Monday, September 23, 2013

Jump Cut - Krishna Shastri Devulapalli

'Jump Cut' is Krishna Shastri Devulapalli's second novel and a worthy follow up to the the well-received and highly acclaimed "Ice Boys In Bell Bottoms", a hilarious debut novel on growing up in Chennai in the 70s and 80s. If you have read his first book, or know him personally, you know that Krishna cannot keep a joke out for long - and it is not a good idea to keep such a wonderful gift out of his work.

But as he showed in 'Ice boys In Bell Bottoms' Krishna also writes the poignant stuff well, which must be a difficult thing to balance- a dilemma he would have faced with the more layered 'Jump Cut' which deals with the relationship between a son and father, a difficult subject, to say the least. But Krishna backs his strengths, his abilities and explores a  new genre confidently and comes up with a fast paced thriller full of entertaining and highly credible characters.
Harper Collins, Rs. 299, 293 p

'Jump Cut' is a racy revenge story set in the film industry in Chennai. The protagonist is Satyajit Ray, (full name S.R. Raman), named so by his film-crazy father Mr. Raman, a screenplay writer who never finds the fame he deserved for his talents and his passion for movies. Ray, now an NRI living in the US, returns to visit his ailing father, and finds that his father's main problem seems to be a broken heart more than anything else.

How Ray, with his hugely enterprising and entertaining support cast, goes about finding out the villain of the piece and does what he does, is what 'Jump Cut' is all about. An old love interest now an activist, Padmini who flits back and forth into his life from the consumer courts where she works now, old friends Abie and his enterprising wife Sumi, Dog Raj and the unforgettable Selva add to the main drama in a new plot, a new setting. One Mr. Debdutta De pops in for a cameo and he is much like the Bob Biswas character in 'Kahaani'. Looming large in the background is the priapic, sleazeball producer RR, who cannot keep his eyes and hands to himself.

The story is told very visually and I have it entirely in my mind, scene to scene. The places, lighting, emotions, people everything is etched clearly and the movie plays on even as I write now. Good work there Krishna. The characters are strong, the narration is entertaining with Krishna's jokes coming off fast and quick (the characters cannot keep a retort out for the life of them), there's danger afoot and there's intrigue.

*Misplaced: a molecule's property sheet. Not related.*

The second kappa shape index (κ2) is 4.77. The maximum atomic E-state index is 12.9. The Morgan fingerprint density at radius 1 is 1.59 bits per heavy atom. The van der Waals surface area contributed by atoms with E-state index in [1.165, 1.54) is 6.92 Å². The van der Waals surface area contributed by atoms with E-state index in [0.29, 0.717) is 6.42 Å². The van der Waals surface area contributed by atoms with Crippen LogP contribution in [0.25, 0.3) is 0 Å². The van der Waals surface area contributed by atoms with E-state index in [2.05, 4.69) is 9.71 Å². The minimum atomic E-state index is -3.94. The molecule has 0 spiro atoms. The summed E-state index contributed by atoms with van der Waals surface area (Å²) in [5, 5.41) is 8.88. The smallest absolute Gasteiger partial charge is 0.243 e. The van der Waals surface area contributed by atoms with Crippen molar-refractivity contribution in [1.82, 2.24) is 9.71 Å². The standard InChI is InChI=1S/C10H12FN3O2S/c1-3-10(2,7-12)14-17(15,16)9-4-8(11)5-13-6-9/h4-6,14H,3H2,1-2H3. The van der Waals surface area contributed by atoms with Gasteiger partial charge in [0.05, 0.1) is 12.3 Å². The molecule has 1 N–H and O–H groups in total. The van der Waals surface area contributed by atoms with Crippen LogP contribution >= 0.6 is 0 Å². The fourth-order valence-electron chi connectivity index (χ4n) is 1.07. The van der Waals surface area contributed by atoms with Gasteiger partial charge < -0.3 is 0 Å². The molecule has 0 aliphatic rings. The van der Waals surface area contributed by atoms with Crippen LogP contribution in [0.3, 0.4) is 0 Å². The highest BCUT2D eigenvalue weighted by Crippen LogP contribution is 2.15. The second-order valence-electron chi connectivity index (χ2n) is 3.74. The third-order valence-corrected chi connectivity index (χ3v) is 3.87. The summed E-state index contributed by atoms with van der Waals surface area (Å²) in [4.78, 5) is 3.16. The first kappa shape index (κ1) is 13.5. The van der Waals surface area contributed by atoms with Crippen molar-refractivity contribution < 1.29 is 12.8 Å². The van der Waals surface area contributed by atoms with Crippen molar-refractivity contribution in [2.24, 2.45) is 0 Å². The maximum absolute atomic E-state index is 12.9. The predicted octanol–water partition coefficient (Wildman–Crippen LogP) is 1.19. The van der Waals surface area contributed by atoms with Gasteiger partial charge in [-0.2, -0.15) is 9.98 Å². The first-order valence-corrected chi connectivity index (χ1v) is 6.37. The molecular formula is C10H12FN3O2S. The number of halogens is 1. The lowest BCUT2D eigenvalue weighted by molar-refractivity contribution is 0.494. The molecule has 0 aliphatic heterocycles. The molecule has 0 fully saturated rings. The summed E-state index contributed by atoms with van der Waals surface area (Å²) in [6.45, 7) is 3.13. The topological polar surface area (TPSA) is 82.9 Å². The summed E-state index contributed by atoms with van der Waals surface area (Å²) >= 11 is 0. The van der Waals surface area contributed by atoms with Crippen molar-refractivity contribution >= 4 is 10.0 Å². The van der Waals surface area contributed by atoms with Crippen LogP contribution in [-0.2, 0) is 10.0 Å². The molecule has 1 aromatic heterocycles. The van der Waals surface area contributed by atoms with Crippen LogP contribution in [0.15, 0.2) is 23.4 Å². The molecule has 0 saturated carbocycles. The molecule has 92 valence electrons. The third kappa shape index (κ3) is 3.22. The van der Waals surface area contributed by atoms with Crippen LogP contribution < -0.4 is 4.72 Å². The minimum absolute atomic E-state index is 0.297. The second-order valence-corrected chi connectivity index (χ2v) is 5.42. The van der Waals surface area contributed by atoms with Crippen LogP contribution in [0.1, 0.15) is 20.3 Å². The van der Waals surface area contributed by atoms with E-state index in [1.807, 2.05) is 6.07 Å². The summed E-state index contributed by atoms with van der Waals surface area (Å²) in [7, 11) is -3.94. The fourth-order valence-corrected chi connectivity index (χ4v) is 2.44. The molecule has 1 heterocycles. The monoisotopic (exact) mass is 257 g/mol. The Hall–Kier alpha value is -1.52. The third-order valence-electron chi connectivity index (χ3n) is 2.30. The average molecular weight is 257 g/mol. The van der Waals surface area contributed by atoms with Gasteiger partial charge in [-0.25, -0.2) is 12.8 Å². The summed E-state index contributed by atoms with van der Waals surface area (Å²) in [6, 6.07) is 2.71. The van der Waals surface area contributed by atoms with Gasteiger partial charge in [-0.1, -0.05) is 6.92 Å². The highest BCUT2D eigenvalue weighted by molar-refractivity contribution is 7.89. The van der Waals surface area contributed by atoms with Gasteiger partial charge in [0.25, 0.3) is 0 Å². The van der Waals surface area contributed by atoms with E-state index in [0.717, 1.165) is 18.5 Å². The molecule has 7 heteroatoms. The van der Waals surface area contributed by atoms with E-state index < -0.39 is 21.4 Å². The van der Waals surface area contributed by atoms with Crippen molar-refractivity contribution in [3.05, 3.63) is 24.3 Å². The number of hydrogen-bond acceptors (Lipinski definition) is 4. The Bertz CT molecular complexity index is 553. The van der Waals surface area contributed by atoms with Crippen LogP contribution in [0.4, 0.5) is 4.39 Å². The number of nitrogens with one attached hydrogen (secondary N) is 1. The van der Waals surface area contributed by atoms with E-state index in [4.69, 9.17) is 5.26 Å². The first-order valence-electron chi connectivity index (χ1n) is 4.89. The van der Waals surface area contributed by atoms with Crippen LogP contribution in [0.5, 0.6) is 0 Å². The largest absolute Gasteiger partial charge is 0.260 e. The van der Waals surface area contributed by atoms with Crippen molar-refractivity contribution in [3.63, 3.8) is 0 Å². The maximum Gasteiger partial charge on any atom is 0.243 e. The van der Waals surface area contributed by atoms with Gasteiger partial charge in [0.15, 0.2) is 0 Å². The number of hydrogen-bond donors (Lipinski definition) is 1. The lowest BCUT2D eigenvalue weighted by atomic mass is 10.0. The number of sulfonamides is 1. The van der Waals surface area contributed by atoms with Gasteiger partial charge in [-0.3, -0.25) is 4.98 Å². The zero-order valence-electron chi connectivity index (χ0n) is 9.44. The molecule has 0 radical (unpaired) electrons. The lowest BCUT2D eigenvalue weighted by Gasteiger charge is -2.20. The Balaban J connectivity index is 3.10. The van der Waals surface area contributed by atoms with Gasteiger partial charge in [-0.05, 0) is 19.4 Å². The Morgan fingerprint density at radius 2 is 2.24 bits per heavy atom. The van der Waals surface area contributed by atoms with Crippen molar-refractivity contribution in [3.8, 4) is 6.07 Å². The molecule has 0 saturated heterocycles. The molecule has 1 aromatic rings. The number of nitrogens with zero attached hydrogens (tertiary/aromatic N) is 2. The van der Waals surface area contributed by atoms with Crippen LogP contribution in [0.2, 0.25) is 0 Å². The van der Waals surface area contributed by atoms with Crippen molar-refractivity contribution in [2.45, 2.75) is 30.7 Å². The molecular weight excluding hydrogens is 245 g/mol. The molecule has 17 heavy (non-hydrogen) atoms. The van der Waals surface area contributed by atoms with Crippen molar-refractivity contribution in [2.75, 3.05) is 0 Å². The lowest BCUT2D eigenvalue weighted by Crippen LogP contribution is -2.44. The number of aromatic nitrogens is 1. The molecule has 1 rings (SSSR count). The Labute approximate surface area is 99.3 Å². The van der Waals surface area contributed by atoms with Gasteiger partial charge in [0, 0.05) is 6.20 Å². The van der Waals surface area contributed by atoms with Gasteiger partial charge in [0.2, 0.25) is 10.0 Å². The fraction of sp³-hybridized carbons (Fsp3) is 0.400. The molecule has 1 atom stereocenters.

It's the kind of a book that could go this way or that in terms of treatment, you feel you can crank it up or down a few notches, by adding a few lines here and  there and hyping up the drama or emotion. But after a sedate and poignant start, in a highly visual hospital scene, Krishna gets back into his own style and takes it from there. I think it was a good thing he did - it would not be Krishna's book otherwise. The book cover (designed by Krishna himself) comes on strong with the theme ("Want to get even? Forget the odds" - tagline) and a worthy endorsement from India's most versatile writer Anita Nair, who found it a 'rollicking read' with a 'chuckle a minute'. I could not agree more.

There's no doubting Krishna's calibre as a writer. He is creative in many ways - witticisms, repartee, book covers, story ideas, screenplays - all underline that. I suspect he may veer towards screenplay writing given half a chance, which could only be a loss for the literary world. But long as he writes novels this much is guaranteed, he will write hugely enjoyable stuff even if he is half-asleep. Well done Krishna and I do have a feeling that this book might just become a movie sooner or later. For book lovers, more so those who love movies, a must read and a guaranteed paisa-vasool show.


lalsub said...

I have read the book over the past couple of days, but have not had time to post my own blog-review, busy as I am with some urgent work which needs to be finished off...but this much i can assert-- I loved this book as much as Ice Boys'. It kept me laughing and glued to the end--so as a witty thriller, it works very well. Loved the inside references to Tamil film industry with its obsessed Tamizh talk; also loved Dog Raj, the Labrador who is as important as the human characters. And yes, this is a very visual book as you say; IMO,it should make an excellent 'small independent' film.

lalsub said...

Posting again. First comment seems to have disappeared into the innards of the internet. Ok, read the book over past 24 hours.Loved it. Found it quite a visual experience as this blogger above has said.I think it should make a good independent small film.My own review will come up on my blog in a few days, soon as I've finished with some urgent work --but meanwhile, I have to state that this book as good as KSD's first; and it works a humorous thriller with the necessary underlying pathosand irony, plus a hint of magic realism. Loved the labrador Dog Raj, plus the references to obsessive Tamizh identity ('Chentamizh Chelvan, the lyricist from Tadepaalligudam -- ha ha!).